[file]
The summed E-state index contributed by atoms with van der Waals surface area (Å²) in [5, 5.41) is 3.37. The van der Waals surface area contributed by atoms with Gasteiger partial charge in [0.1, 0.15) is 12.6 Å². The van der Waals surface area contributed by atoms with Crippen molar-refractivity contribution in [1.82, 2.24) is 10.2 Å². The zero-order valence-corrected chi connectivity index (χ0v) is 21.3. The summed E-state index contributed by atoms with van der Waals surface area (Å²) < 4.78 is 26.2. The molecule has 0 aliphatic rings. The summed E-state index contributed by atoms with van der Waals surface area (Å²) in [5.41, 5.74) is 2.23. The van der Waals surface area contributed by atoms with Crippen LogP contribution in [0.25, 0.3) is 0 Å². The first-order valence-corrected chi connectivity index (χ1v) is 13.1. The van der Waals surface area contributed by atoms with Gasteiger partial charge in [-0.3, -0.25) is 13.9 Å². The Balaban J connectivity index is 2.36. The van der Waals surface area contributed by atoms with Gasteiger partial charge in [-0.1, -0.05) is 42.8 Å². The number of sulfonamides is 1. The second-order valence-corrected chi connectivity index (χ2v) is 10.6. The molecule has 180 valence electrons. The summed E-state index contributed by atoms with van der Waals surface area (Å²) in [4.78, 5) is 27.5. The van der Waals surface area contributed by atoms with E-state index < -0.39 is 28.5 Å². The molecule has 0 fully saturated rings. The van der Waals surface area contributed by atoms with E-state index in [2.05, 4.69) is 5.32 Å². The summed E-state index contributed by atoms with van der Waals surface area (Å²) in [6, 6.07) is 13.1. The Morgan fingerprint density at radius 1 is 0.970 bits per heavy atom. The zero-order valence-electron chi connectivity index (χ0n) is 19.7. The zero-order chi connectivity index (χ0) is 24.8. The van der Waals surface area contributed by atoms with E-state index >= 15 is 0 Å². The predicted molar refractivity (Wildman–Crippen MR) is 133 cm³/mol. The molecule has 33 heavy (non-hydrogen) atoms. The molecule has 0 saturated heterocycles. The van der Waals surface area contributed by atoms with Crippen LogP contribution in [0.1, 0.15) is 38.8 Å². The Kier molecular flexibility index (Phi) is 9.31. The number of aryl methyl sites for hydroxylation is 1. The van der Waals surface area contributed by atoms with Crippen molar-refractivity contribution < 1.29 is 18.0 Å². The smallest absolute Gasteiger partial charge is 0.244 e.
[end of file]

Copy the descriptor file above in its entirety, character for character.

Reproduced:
The summed E-state index contributed by atoms with van der Waals surface area (Å²) in [5, 5.41) is 3.37. The van der Waals surface area contributed by atoms with Gasteiger partial charge in [0.1, 0.15) is 12.6 Å². The van der Waals surface area contributed by atoms with Crippen molar-refractivity contribution in [1.82, 2.24) is 10.2 Å². The zero-order valence-corrected chi connectivity index (χ0v) is 21.3. The summed E-state index contributed by atoms with van der Waals surface area (Å²) < 4.78 is 26.2. The molecule has 0 aliphatic rings. The summed E-state index contributed by atoms with van der Waals surface area (Å²) in [5.41, 5.74) is 2.23. The van der Waals surface area contributed by atoms with Crippen LogP contribution in [0.25, 0.3) is 0 Å². The first-order valence-corrected chi connectivity index (χ1v) is 13.1. The van der Waals surface area contributed by atoms with Gasteiger partial charge in [-0.3, -0.25) is 13.9 Å². The Balaban J connectivity index is 2.36. The van der Waals surface area contributed by atoms with Gasteiger partial charge in [-0.1, -0.05) is 42.8 Å². The number of sulfonamides is 1. The second-order valence-corrected chi connectivity index (χ2v) is 10.6. The molecule has 180 valence electrons. The summed E-state index contributed by atoms with van der Waals surface area (Å²) in [4.78, 5) is 27.5. The van der Waals surface area contributed by atoms with E-state index < -0.39 is 28.5 Å². The molecule has 0 fully saturated rings. The van der Waals surface area contributed by atoms with E-state index in [2.05, 4.69) is 5.32 Å². The summed E-state index contributed by atoms with van der Waals surface area (Å²) in [6, 6.07) is 13.1. The Morgan fingerprint density at radius 1 is 0.970 bits per heavy atom. The zero-order valence-electron chi connectivity index (χ0n) is 19.7. The zero-order chi connectivity index (χ0) is 24.8. The van der Waals surface area contributed by atoms with E-state index >= 15 is 0 Å². The predicted molar refractivity (Wildman–Crippen MR) is 133 cm³/mol. The molecule has 33 heavy (non-hydrogen) atoms. The molecule has 0 saturated heterocycles. The van der Waals surface area contributed by atoms with Crippen LogP contribution in [0.1, 0.15) is 38.8 Å². The Kier molecular flexibility index (Phi) is 9.31. The number of aryl methyl sites for hydroxylation is 1. The van der Waals surface area contributed by atoms with Crippen molar-refractivity contribution < 1.29 is 18.0 Å². The smallest absolute Gasteiger partial charge is 0.244 e.